Recent speculation is the Chiefs may be shopping cornerback Marcus Peters. The 2x Pro-Bowler has been the topic of trade rumors by NFL reporters, Mike Florio and Jason La Canfora the past week.
There doesn’t seem to be any firm validity to these rumors; however, the Chiefs recently signing David Amerson and acquiring Kendall Fuller via trade has raised the question whether Peters is in the Chiefs’ long-term plans.
Peters has accumulated 19 interceptions the past three seasons, the most in the league over that time. Oh, by the way, he accomplished that in his first three seasons before the age of 25! Additionally, Peters’ 2018 base salary is just $1.74 million – a bargain relative to his production and demand at the position.
So why would the Chiefs be shopping him? Peters is a restricted free agent at the end of 2018 when he’ll be eligible to opt for a bigger contract unless the team franchise tags him or matches the highest offer. This could be a reason the Chiefs consider trading Peters; their cap room situation is ugly. Compared to the Browns’ $110,000,000 million in cap space this off-season, the Chiefs have $12,000. That’s bound to improve in 2019; however, it would be foolish of the Chiefs to not consider another team’s offer given the scenario they could lose him for nothing. This is where the Browns become an intriguing trade partner, if you haven’t already connected the dots.
John Dorsey was the former Chiefs GM, responsible for drafting Peters and is also responsible for poor cap management and the predicament the Chiefs find themselves in. Most likely the major reason why Dorsey was fired. This begs the question – Would the Chiefs deal with Dorsey? Is the asking price worth giving up draft assets?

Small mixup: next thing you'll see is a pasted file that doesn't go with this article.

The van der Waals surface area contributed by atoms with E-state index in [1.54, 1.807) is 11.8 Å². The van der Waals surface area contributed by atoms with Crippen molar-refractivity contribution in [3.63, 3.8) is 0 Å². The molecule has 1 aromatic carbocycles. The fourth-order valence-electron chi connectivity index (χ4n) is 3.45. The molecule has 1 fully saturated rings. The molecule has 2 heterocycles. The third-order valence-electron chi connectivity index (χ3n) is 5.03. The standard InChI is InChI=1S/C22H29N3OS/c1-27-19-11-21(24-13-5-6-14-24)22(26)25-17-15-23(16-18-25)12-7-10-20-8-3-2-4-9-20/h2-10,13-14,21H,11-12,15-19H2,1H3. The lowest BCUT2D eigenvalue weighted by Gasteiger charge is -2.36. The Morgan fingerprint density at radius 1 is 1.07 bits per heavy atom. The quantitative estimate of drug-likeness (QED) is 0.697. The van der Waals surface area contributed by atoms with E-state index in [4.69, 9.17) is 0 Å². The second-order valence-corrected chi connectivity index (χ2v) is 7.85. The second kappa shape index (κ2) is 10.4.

In any scenario, the Chiefs are not going to give up Peters at a discount. Actually, it makes more sense they consider offers after the conclusion of the 2018 season or this season’s trade deadline. Especially given how little he’s owed this season for a player of his caliber.
It’s important to remember and hard to forget the Browns have ample collateral to offer and most importantly are hungry for playmakers, especially in the secondary. Can Dorsey facilitate trade negotiations among his former confidants? As the sunshine scooter so eloquently phrases, not so fast my friend! There is a condition, I would only consider giving up a 1st rounder, two 2nd rounders or whatever the price tag may be only under the assumption the Browns could lock Peters up long-term, contractually. Without that being negotiated, the point is moot.
For now, the rumors are more likely fiction than fact, yet a situation fans should monitor as the combine and free agency period approaches.